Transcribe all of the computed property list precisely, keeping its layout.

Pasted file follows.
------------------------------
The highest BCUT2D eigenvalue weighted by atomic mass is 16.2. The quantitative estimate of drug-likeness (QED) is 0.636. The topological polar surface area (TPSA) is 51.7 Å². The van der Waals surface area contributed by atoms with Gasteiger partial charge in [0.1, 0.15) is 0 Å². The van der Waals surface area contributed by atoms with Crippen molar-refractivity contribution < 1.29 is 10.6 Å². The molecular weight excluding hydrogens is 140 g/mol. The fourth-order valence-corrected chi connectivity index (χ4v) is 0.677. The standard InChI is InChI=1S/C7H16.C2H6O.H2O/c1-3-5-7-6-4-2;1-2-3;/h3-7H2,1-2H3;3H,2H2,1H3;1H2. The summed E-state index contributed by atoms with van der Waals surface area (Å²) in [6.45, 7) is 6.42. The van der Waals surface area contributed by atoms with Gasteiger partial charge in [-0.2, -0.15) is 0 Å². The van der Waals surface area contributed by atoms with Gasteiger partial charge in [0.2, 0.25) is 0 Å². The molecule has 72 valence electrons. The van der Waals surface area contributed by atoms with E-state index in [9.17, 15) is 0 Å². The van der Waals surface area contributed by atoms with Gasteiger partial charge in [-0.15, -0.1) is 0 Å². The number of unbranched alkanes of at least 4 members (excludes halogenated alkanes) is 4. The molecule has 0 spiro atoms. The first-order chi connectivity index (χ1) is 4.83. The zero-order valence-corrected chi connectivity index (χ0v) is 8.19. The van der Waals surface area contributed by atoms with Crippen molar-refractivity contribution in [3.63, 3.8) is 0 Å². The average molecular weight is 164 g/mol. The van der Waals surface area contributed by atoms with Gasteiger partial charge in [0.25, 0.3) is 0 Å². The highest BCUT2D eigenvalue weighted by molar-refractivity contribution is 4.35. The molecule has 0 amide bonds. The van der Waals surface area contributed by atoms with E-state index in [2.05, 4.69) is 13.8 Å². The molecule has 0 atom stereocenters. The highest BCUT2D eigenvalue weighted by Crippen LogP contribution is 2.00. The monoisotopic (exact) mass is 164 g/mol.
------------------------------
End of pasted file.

The highest BCUT2D eigenvalue weighted by atomic mass is 16.2. The quantitative estimate of drug-likeness (QED) is 0.636. The topological polar surface area (TPSA) is 51.7 Å². The van der Waals surface area contributed by atoms with Gasteiger partial charge in [0.1, 0.15) is 0 Å². The van der Waals surface area contributed by atoms with Crippen molar-refractivity contribution < 1.29 is 10.6 Å². The molecular weight excluding hydrogens is 140 g/mol. The fourth-order valence-corrected chi connectivity index (χ4v) is 0.677. The standard InChI is InChI=1S/C7H16.C2H6O.H2O/c1-3-5-7-6-4-2;1-2-3;/h3-7H2,1-2H3;3H,2H2,1H3;1H2. The summed E-state index contributed by atoms with van der Waals surface area (Å²) in [6.45, 7) is 6.42. The van der Waals surface area contributed by atoms with Gasteiger partial charge in [-0.2, -0.15) is 0 Å². The van der Waals surface area contributed by atoms with Gasteiger partial charge in [0.2, 0.25) is 0 Å². The molecule has 72 valence electrons. The van der Waals surface area contributed by atoms with E-state index in [9.17, 15) is 0 Å². The van der Waals surface area contributed by atoms with Gasteiger partial charge in [-0.15, -0.1) is 0 Å². The number of unbranched alkanes of at least 4 members (excludes halogenated alkanes) is 4. The molecule has 0 spiro atoms. The first-order chi connectivity index (χ1) is 4.83. The zero-order valence-corrected chi connectivity index (χ0v) is 8.19. The van der Waals surface area contributed by atoms with Crippen molar-refractivity contribution in [3.63, 3.8) is 0 Å². The average molecular weight is 164 g/mol. The van der Waals surface area contributed by atoms with Gasteiger partial charge in [0.25, 0.3) is 0 Å². The highest BCUT2D eigenvalue weighted by molar-refractivity contribution is 4.35. The molecule has 0 amide bonds. The van der Waals surface area contributed by atoms with E-state index in [2.05, 4.69) is 13.8 Å². The molecule has 0 atom stereocenters. The highest BCUT2D eigenvalue weighted by Crippen LogP contribution is 2.00. The monoisotopic (exact) mass is 164 g/mol.